How The Pandemic Is Affecting Decision-Making—And What We Can Do About It
The pandemic has changed each of us in ways that are hard to fully comprehend. According to a new survey on behalf of the American Psychological Association, one area it has affected is our ability to make decisions.
Of the 3,035 American adults polled for the report, 32% said that they had been struggling to make basic decisions, like what to wear in the morning or what to eat at night, since the pandemic began. This figure was even higher for young adults and parents with young children.
This is likely because the pandemic has come with lots of draining decision-making challenges, the APA notes. Clinical psychologist Elena Welsh, Ph.D., says that the resulting decision fatigue many of us feel is only natural. "Decision fatigue is typically a sign of stress or mental tiredness, as we have seen in the pandemic, so it likely happens to most people at some point in their lives."
However, just because something is normal doesn't mean it's beneficial. "As a result of this fatigue, your decision-making skills decrease," clinical psychologist Ayanna Abrams, Psy.D., tells mbg. Decision fatigue should be taken seriously because Abrams explains it can "lead you to make decisions that are not actually in your best interest, or avoid making decisions about things in your life that are important and/or time-sensitive."
In an age of overwhelming choices, here are Abrams' and Welsh's top strategies for making timely decisions you can stand behind.
When making smaller decisions:
"Thinking ahead and planning is a very useful strategy to help mitigate decision fatigue," says Abrams. This can look like taking time on Sunday to meal plan for the week or laying out your workday outfit the night before.
"While it inherently involves making a series of decisions, they are made upfront and intentionally so that on the back end, the only decision that you are making is to choose what has already been prepared (oftentimes in the midst of having to make other more time-sensitive decisions for the given moment)," she explains.
Make a few choices when you feel good.
Stressful times invite us to really pay attention to what our bodies need. Abrams recommends noting what times of the day you feel most positive and have the most energy, and when your mood tends to take a dip. During those time buckets when you do feel rested and clear, Welsh recommends riding the momentum and making a small batch of choices.
By getting these decisions out of the way, you'll reduce procrastination and the stress that can come with it. After all, Abrams points out that not making a decision about something is, in itself, a choice—and not always the healthiest one.
Keep things in perspective.
"When you catch yourself wasting time and mental energy on a relatively inconsequential decision, remind yourself that this decision has limited consequences," Welsh says. "In these cases, you can also use a tool like a coin toss or go with your 'first thought' to help you move forward more quickly."
Abrams adds that the best way to reserve energy for decision-making is to get adequate rest. The next time you're stuck on a small-potatoes decision, ask yourself if you can sleep on it.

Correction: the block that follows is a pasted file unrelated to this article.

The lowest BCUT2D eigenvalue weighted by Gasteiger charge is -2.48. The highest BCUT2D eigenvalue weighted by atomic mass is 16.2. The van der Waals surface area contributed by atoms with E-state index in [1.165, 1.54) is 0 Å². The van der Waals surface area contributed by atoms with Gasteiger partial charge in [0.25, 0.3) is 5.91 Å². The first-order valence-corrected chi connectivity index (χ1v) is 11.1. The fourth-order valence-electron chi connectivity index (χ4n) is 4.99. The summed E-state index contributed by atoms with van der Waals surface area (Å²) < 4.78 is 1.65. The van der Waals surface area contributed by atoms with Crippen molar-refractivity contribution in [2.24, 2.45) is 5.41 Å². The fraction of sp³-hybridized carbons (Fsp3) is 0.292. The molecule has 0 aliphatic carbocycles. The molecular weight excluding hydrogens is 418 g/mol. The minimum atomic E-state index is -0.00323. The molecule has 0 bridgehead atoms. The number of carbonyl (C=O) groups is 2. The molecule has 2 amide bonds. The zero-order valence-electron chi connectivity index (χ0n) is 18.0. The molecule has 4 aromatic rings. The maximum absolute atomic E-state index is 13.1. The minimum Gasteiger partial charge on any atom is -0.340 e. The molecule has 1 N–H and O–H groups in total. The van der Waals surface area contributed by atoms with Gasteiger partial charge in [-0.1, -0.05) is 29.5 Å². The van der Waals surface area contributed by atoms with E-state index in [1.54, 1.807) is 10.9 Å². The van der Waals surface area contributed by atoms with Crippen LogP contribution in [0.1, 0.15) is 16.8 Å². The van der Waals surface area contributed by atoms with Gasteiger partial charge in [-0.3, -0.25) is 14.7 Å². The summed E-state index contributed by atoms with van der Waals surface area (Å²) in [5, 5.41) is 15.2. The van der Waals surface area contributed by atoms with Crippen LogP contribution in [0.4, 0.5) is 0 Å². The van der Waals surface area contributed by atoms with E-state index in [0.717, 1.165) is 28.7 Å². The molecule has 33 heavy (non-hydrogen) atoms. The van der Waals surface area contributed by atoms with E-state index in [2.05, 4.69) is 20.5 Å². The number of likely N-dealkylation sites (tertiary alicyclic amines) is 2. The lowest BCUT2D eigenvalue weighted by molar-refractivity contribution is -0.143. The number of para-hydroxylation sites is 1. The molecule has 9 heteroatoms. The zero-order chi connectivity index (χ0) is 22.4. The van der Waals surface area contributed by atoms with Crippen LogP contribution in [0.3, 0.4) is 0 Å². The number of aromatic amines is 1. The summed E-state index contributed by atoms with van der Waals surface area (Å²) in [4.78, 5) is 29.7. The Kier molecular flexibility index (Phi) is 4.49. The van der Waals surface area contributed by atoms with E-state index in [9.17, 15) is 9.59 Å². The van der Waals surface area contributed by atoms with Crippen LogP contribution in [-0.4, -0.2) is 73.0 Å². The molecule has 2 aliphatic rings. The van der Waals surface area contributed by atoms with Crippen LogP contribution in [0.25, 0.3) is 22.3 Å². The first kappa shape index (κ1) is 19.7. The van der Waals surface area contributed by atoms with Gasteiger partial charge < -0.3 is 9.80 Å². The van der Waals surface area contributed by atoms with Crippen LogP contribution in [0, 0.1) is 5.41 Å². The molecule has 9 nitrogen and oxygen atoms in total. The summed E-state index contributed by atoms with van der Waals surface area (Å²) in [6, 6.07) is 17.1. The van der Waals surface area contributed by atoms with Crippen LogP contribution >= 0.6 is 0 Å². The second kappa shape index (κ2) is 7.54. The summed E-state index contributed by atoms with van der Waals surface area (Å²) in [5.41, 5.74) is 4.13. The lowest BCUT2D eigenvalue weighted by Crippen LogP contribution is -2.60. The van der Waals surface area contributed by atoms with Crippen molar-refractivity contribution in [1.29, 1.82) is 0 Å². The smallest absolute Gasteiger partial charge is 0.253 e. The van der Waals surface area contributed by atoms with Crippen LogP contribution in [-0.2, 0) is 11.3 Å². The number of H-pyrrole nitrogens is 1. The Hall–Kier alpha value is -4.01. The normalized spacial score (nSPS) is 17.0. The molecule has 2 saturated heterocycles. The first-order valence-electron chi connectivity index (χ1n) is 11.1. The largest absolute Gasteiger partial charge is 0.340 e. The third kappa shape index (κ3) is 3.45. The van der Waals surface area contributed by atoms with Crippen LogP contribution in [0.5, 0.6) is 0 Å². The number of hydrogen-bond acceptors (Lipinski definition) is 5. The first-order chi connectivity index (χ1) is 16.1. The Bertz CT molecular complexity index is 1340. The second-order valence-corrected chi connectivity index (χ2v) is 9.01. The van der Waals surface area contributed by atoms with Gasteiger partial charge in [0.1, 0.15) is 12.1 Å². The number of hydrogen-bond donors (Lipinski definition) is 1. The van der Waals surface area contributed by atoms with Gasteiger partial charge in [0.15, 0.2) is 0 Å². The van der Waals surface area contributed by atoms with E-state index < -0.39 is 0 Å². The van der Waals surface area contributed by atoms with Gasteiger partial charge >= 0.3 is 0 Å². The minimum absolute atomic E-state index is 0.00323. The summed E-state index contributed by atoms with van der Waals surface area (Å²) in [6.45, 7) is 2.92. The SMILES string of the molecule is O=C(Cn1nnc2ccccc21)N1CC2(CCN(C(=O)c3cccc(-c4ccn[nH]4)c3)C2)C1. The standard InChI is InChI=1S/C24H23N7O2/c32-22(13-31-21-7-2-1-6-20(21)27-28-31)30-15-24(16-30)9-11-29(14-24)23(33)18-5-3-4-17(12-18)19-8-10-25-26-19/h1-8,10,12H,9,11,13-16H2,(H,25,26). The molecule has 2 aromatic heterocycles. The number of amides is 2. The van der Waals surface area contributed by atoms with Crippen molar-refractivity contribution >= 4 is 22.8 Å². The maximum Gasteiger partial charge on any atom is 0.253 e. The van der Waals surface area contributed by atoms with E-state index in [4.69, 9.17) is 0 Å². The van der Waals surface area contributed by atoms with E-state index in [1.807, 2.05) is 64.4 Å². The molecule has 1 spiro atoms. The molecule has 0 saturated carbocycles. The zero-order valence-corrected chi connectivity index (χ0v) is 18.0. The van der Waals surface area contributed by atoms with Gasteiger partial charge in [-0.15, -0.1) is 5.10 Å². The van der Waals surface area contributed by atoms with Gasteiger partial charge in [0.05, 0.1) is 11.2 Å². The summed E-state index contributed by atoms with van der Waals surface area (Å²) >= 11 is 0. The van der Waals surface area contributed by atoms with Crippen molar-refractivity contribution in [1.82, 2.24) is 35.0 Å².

For larger decisions:
Write your thoughts down.
When you feel stuck about a larger decision, Welsh recommends taking the time to get clear on what is pulling you in each direction by writing down a simple pro-con list. Still feel stuck after that? She shares these journaling questions for investigating how each option aligns with your values and principles:
- Does either decision fit more closely with your values or your long-term vision?
- Is there anything influencing your decision that you don't necessarily want to influence you, like fear or someone else's opinion?
- What would you need to be more clear about your decision in either direction? (Depending on the answer, this can also help you identify your next steps, which might be something as simple as gathering more information about X, Y, or Z.)
Once you write down your thoughts, Abrams says that you can always let them sit before coming back to them with fresh eyes.
Give yourself time and space.
And finally, Welsh says that "if you still feel entirely unsure after exploring your options and how they align with what is important to you, you may just need more time. Make space to sit with the decision without forcing it, and see if you can tap into an inner knowing. If nothing comes, give it space. Time will tell."
"Life-changing decisions should not be made impulsively," reiterates Abrams, "and require time to sort through practical and emotional data to help yourself come to a conclusion."
The bottom line.
After 18 long months of making unique pandemic-related choices, you may find yourself with a case of decision fatigue. Planning ahead, keeping things in perspective, and practicing self-compassion can help you get back into the swing of making solid choices. So, what's for dinner?
Emma Loewe is the Sustainability and Health Director at mindbodygreen and the author of Return to Nature: The New Science of How Natural Landscapes Restore Us. She is also the co-author of The Spirit Almanac: A Modern Guide To Ancient Self Care, which she wrote alongside Lindsay Kellner.
Emma received her B.A. in Environmental Science & Policy with a specialty in environmental communications from Duke University. In addition to penning over 1,000 mbg articles on topics from the water crisis in California to the rise of urban beekeeping, her work has appeared on Grist, Bloomberg News, Bustle, and Forbes. She's spoken about the intersection of self-care and sustainability on podcasts and live events alongside environmental thought leaders like Marci Zaroff, Gay Browne, and Summer Rayne Oakes.